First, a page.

Today, the cultural battlefield will stand silent with genuine, bipartisan bafflement.
Further to Hypocrisy (revised) yesterday:
Only a very very peculiar mind could interpret McClelland’s remarks as showing sympathy for the Bali bombers, let alone ’supporting’ them.
That is from the entry I mentioned yesterday — The next prime minister on The Road to Surfdom. Ken also says:
Well done Kevin, you’ve managed to turn a minor incident into a major story while simultaneously demonstrating yet again that in the shiny new ALP, expediency trumps principle every time.
I am afraid that is the impression you have been wedged into exhibiting, Kevin. And today, showing her “very very peculiar mind”, The Blessed Miranda fulminates, froths, gloats, and ejaculates as follows:
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Federal Treasurer Peter Costello has accused the Labor Party of supporting the Bali bombers, after Opposition Foreign Affairs spokesman Robert McClelland criticised Prime Minister John Howard’s approach to capital punishment.
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Our experienced government (you know that one, of course) knows what to do with people attempting to flee Burma. Because they didn’t go through channels and choose to rot in one of the overcrowded refugee camps on the Burmese border, but were silly enough to try to come to Australia, you may well ask, “What happened to them?” You guessed it. Nauru:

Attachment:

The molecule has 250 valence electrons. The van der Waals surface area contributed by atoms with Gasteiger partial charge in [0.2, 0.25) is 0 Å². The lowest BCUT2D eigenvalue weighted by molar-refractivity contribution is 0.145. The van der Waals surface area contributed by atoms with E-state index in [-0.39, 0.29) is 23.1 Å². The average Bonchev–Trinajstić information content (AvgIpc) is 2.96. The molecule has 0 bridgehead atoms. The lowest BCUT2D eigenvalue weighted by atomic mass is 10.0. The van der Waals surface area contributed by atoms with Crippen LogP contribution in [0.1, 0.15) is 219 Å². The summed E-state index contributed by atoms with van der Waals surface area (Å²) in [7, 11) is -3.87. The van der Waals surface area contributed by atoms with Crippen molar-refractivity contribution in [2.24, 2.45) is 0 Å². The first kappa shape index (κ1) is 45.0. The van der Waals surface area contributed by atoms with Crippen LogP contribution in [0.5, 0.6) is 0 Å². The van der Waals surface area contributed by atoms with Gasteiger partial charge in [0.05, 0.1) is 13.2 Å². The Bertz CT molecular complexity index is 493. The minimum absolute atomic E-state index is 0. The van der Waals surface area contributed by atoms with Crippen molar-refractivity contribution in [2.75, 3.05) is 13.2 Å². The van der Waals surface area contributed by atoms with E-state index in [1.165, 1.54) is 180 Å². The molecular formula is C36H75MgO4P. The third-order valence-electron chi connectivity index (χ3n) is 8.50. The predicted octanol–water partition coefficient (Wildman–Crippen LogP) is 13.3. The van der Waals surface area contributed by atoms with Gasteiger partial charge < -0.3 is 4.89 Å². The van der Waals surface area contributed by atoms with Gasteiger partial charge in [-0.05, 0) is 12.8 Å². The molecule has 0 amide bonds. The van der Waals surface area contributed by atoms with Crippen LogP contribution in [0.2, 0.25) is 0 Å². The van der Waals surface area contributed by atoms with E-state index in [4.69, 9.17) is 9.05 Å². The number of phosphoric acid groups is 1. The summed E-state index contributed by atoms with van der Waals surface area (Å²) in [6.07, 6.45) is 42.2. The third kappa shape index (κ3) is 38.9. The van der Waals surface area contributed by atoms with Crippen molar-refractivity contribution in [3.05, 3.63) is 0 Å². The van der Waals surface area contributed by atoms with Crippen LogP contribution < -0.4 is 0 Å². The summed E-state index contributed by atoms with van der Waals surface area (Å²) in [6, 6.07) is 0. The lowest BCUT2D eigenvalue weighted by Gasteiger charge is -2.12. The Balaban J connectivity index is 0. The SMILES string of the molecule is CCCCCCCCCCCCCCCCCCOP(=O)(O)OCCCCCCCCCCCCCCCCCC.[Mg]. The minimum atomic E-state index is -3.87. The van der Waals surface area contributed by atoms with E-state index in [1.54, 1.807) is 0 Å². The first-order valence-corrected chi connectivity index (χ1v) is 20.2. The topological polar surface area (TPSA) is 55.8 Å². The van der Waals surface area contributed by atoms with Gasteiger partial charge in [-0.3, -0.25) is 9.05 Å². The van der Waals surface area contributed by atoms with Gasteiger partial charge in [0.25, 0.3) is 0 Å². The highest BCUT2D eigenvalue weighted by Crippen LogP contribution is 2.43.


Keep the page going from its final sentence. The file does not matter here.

THE Immigration Department has revived using Nauru Island for its Pacific Solution policy by transferring seven Burmese refugees there.
The seven had been held on Christmas Island, but were moved to Nauru on Sunday, the Immigration Department said yesterday. An eighth Burmese refugee who has been detained on Christmas Island remained behind because he is in hospital, but would be sent to Nauru later, a spokesman said.
“It is longstanding government policy that anyone arriving on an excised place will be sent to Nauru,” he said.
The Burmese group were transferred to Nauru, even though two other asylum seekers, who have been detained longer, were not moved.
The other two asylum seekers, a Palestinian and an East Timorese man were also caught outside Australia’s migration zone. But the spokesman said it had not been “worthwhile” to reopen Nauru for one or two people. The Burmese group would now be denied access to Australia’s legal system as a result of being outside Australia’s jurisdiction, he said.
Members of Burma’s Rohingya ethnic minority, they include one asylum seeker who has told of being jailed for more than a year for opposing his nation’s military junta.
Nauru had agreed to accept them, and had issued them special visas while their refugee claim is processed — either by the department or by the International Organisation for Migration, which runs the Nauru detention camp on behalf of the Australian Government. The spokesman confirmed that the camp’s new occupants would be locked up for the time being. Read the rest of this entry »